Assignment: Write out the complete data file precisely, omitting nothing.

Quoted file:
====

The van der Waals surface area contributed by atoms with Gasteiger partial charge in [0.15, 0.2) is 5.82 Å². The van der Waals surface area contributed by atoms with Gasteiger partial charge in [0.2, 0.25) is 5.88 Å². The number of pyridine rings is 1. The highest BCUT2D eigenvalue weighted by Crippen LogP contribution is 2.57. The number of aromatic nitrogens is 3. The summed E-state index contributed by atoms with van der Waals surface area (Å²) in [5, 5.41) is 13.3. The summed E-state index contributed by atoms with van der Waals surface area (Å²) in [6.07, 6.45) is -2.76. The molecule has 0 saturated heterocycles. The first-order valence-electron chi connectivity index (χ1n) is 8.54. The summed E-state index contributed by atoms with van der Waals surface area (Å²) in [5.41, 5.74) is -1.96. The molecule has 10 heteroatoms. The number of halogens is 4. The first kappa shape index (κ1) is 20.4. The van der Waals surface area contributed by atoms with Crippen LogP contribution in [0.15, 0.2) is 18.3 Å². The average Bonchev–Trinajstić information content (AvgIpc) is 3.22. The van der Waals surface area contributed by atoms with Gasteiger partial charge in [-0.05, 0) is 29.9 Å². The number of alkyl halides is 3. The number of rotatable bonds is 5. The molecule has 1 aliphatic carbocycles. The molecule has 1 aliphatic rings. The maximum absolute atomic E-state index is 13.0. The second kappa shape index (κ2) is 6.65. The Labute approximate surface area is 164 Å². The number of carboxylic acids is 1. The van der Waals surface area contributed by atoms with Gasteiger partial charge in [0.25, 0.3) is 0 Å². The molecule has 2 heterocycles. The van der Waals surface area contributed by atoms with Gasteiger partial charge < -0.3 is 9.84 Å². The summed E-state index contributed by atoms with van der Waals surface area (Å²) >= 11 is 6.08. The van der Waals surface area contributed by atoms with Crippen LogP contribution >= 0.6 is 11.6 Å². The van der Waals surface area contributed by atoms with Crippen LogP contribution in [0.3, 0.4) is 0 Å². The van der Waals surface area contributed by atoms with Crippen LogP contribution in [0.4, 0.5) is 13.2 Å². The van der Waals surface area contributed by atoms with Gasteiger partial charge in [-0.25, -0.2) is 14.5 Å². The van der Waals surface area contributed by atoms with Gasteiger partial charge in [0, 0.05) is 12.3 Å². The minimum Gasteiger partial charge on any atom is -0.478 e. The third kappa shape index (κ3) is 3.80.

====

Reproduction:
The van der Waals surface area contributed by atoms with Gasteiger partial charge in [0.15, 0.2) is 5.82 Å². The van der Waals surface area contributed by atoms with Gasteiger partial charge in [0.2, 0.25) is 5.88 Å². The number of pyridine rings is 1. The highest BCUT2D eigenvalue weighted by Crippen LogP contribution is 2.57. The number of aromatic nitrogens is 3. The summed E-state index contributed by atoms with van der Waals surface area (Å²) in [5, 5.41) is 13.3. The summed E-state index contributed by atoms with van der Waals surface area (Å²) in [6.07, 6.45) is -2.76. The molecule has 0 saturated heterocycles. The first-order valence-electron chi connectivity index (χ1n) is 8.54. The summed E-state index contributed by atoms with van der Waals surface area (Å²) in [5.41, 5.74) is -1.96. The molecule has 10 heteroatoms. The number of halogens is 4. The first kappa shape index (κ1) is 20.4. The van der Waals surface area contributed by atoms with Crippen LogP contribution in [0.15, 0.2) is 18.3 Å². The average Bonchev–Trinajstić information content (AvgIpc) is 3.22. The van der Waals surface area contributed by atoms with Gasteiger partial charge in [-0.05, 0) is 29.9 Å². The number of alkyl halides is 3. The number of rotatable bonds is 5. The molecule has 1 aliphatic carbocycles. The molecule has 1 aliphatic rings. The maximum absolute atomic E-state index is 13.0. The second kappa shape index (κ2) is 6.65. The Labute approximate surface area is 164 Å². The number of carboxylic acids is 1. The van der Waals surface area contributed by atoms with Gasteiger partial charge in [0.25, 0.3) is 0 Å². The molecule has 2 heterocycles. The van der Waals surface area contributed by atoms with Gasteiger partial charge < -0.3 is 9.84 Å². The summed E-state index contributed by atoms with van der Waals surface area (Å²) >= 11 is 6.08. The van der Waals surface area contributed by atoms with Crippen LogP contribution >= 0.6 is 11.6 Å². The van der Waals surface area contributed by atoms with Crippen LogP contribution in [0.3, 0.4) is 0 Å². The van der Waals surface area contributed by atoms with Crippen LogP contribution in [0.4, 0.5) is 13.2 Å². The van der Waals surface area contributed by atoms with Gasteiger partial charge in [-0.25, -0.2) is 14.5 Å². The van der Waals surface area contributed by atoms with Gasteiger partial charge in [0, 0.05) is 12.3 Å². The minimum Gasteiger partial charge on any atom is -0.478 e. The third kappa shape index (κ3) is 3.80.